ASA 150 E
In the reading by Espiritu, she dedicated chapter 6 “Refugee Postmemories: The ‘Generation After’” to the children who had to come to terms with the trauma of their parents. With war times being painful to remember, sometimes this meant that children of those who lived through events like the Vietnam War did not get to hear their parent’s full story. Bits and pieces come out during life organically. For example, Espiritu mentioned that the show Paris by Night really sparked conversation between children and parents who felt more comfortable sharing how it was like or unlike their experience.
In some ways it was good that it provided grounds for a conversation. I understand what it is like to be paralyzed by not wanting to make a loved one relive a traumatic time in their lives. My grandma was in Taiwan during WWII and vividly still remembers the bombings of the island that she lived on. Most of what she has discussed with us though has not been through a long session of storytelling but rather in little things we would pick up from living with her. One year my father tried to grow corn only for it to shrivel up full of worms. None of my family wanted to touch it, but she said she would eat the corn because that’s what she ate during the war. My father would not let her eat it, but it sparked her to remember the hunger she had to face.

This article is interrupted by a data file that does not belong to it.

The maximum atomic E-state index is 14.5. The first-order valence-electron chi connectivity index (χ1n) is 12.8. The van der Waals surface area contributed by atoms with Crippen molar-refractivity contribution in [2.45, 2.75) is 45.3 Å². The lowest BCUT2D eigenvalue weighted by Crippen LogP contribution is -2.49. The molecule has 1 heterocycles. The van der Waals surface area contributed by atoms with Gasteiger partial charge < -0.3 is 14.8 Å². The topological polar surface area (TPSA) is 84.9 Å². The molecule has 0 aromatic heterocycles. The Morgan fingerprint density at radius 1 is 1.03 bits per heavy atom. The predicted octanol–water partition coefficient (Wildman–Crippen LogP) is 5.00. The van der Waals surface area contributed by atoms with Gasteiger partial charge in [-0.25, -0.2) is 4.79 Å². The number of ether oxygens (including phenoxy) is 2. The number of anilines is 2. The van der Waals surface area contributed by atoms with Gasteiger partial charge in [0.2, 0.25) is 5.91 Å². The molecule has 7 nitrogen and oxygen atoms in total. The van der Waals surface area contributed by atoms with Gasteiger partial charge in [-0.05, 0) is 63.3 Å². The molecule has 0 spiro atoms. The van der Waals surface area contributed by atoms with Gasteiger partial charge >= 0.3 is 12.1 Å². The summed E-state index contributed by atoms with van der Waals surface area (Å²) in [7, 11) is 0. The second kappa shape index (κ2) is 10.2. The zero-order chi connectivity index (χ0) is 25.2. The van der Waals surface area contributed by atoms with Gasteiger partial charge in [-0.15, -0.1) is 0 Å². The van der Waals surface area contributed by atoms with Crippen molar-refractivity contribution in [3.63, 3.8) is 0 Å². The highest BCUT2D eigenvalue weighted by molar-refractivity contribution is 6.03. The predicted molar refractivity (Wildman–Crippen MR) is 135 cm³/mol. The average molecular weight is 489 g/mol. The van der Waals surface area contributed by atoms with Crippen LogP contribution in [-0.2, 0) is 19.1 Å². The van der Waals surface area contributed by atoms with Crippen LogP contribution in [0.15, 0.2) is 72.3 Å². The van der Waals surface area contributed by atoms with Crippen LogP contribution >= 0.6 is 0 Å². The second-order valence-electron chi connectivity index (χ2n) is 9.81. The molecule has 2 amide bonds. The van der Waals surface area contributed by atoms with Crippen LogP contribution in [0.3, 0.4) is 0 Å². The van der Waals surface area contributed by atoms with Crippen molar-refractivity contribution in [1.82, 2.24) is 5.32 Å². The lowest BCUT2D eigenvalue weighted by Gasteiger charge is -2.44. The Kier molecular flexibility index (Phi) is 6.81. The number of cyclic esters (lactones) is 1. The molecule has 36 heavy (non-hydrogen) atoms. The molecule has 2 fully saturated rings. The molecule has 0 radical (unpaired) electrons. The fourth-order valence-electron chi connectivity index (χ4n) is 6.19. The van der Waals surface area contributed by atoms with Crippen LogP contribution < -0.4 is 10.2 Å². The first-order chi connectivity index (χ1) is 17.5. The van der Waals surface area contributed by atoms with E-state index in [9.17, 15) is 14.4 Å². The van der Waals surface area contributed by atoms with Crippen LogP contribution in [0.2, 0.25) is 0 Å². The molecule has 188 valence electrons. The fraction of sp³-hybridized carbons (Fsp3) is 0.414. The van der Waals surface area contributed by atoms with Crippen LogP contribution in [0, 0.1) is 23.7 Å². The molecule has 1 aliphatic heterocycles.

The silence is safe, or at least a plaster patch covering up a hole in the wall of memory. It was insightful for Espiritu to consider the aspects of how the children of those who lived through the war felt because the war will always be a part of what made them the way they are. They did not have to live through it, but they still have to live with it. I’m glad she chose to included their voices along with the others she captured in this piece.
Question: Do you think it is better to let stories come out naturally or ask about them outright? If you had family who lived through something traumatic, would you keep the silence or look for opportunities to break it? What are your thoughts on if family pain can impact children who did not live through it?
Images of dried out corn and of Paris by Night’s 77th episode.
Espiritu, Yen Le. Body Counts : The Vietnam War and Militarized Refugees, University of California Press, 2014. ProQuest Ebook Central, https://ebookcentral.proquest.com/lib/ucdavis/detail.action?docID=1711008.